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The fluvial evolution of the Holocene Nile Delta

Pennington, B.; Sturt, F.; Wilson, P.; Rowland, J.; Brown, A.G.


B. Pennington

F. Sturt

J. Rowland

A.G. Brown


The evolution of the Nile Delta, the largest delta system in the Mediterranean Sea, has both high palaeoenvironmental and archaeological significance. A dynamic model of the landscape evolution of this delta system is presented for the period c.8000–4500 cal BP. Analysis of sedimentary data and chronostratigraphic information contained within 1640 borehole records has allowed for a redefinition of the internal stratigraphy of the Holocene delta, and the construction of a four-dimensional landscape model for the delta's evolution through time. The mid-Holocene environmental evolution is characterised by a transition from an earlier set of spatially varied landscapes dominated by swampy marshland, to better-drained, more uniform floodplain environments. Archaeologically important Pleistocene inliers in the form of sandy hills protruding above the delta plain surface (known as “turtlebacks”), also became smaller as the delta plain continued to aggrade, while the shoreline and coastal zone prograded north. These changes were forced by a decrease in the rate of relative sea-level rise under high rates of sediment-supply. This dynamic environmental evolution needs to be integrated within any discussion of the contemporary developments in the social sphere, which culminated in the emergence of the Ancient Egyptian State c.5050 cal BP.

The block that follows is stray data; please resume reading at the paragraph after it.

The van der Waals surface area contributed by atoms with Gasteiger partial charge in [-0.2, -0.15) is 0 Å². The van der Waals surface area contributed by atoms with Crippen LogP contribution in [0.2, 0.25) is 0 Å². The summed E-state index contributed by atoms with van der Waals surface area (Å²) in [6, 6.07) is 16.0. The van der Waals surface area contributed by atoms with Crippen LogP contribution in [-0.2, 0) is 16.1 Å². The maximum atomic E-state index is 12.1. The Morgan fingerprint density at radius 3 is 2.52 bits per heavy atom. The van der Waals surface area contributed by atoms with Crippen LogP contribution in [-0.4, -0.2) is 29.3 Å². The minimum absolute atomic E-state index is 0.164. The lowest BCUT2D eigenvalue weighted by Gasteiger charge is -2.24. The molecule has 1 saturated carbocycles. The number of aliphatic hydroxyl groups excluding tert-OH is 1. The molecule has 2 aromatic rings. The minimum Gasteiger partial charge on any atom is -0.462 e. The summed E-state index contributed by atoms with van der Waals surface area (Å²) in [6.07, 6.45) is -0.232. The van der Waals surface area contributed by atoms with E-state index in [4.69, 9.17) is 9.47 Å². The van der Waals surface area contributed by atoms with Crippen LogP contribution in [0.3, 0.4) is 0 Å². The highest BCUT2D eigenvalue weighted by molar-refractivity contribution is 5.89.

Pennington, B., Sturt, F., Wilson, P., Rowland, J., & Brown, A. (2017). The fluvial evolution of the Holocene Nile Delta. Quaternary Science Reviews, 170, 212-231.

Journal Article Type Article
Acceptance Date Jun 16, 2017
Online Publication Date Jul 10, 2017
Publication Date Jul 1, 2017
Deposit Date Jun 19, 2017
Publicly Available Date Jul 10, 2018
Journal Quaternary Science Reviews
Print ISSN 0277-3791
Publisher Elsevier
Peer Reviewed Peer Reviewed
Volume 170
Pages 212-231


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